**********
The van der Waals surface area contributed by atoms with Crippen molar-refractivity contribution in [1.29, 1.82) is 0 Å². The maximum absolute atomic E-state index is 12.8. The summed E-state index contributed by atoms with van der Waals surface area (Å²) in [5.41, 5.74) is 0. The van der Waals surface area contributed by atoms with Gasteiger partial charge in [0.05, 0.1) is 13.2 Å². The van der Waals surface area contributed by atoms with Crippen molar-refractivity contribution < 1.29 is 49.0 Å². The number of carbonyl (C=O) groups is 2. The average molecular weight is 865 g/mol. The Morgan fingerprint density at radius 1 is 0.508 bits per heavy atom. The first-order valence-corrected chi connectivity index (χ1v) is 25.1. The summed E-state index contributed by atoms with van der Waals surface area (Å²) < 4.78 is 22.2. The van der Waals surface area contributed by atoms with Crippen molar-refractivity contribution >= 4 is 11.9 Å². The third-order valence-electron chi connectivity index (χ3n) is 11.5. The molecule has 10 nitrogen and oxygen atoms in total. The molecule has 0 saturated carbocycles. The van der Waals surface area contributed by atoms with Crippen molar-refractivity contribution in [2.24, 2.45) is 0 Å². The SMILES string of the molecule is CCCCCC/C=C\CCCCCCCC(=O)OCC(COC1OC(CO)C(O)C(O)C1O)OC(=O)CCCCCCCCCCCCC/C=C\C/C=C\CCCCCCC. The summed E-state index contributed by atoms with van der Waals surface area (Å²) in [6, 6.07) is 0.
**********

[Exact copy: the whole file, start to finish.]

The van der Waals surface area contributed by atoms with Crippen molar-refractivity contribution in [1.29, 1.82) is 0 Å². The maximum absolute atomic E-state index is 12.8. The summed E-state index contributed by atoms with van der Waals surface area (Å²) in [5.41, 5.74) is 0. The van der Waals surface area contributed by atoms with Gasteiger partial charge in [0.05, 0.1) is 13.2 Å². The van der Waals surface area contributed by atoms with Crippen molar-refractivity contribution < 1.29 is 49.0 Å². The number of carbonyl (C=O) groups is 2. The average molecular weight is 865 g/mol. The Morgan fingerprint density at radius 1 is 0.508 bits per heavy atom. The first-order valence-corrected chi connectivity index (χ1v) is 25.1. The summed E-state index contributed by atoms with van der Waals surface area (Å²) < 4.78 is 22.2. The van der Waals surface area contributed by atoms with Crippen molar-refractivity contribution >= 4 is 11.9 Å². The third-order valence-electron chi connectivity index (χ3n) is 11.5. The molecule has 10 nitrogen and oxygen atoms in total. The molecule has 0 saturated carbocycles. The van der Waals surface area contributed by atoms with Crippen molar-refractivity contribution in [2.24, 2.45) is 0 Å². The SMILES string of the molecule is CCCCCC/C=C\CCCCCCCC(=O)OCC(COC1OC(CO)C(O)C(O)C1O)OC(=O)CCCCCCCCCCCCC/C=C\C/C=C\CCCCCCC. The summed E-state index contributed by atoms with van der Waals surface area (Å²) in [6, 6.07) is 0.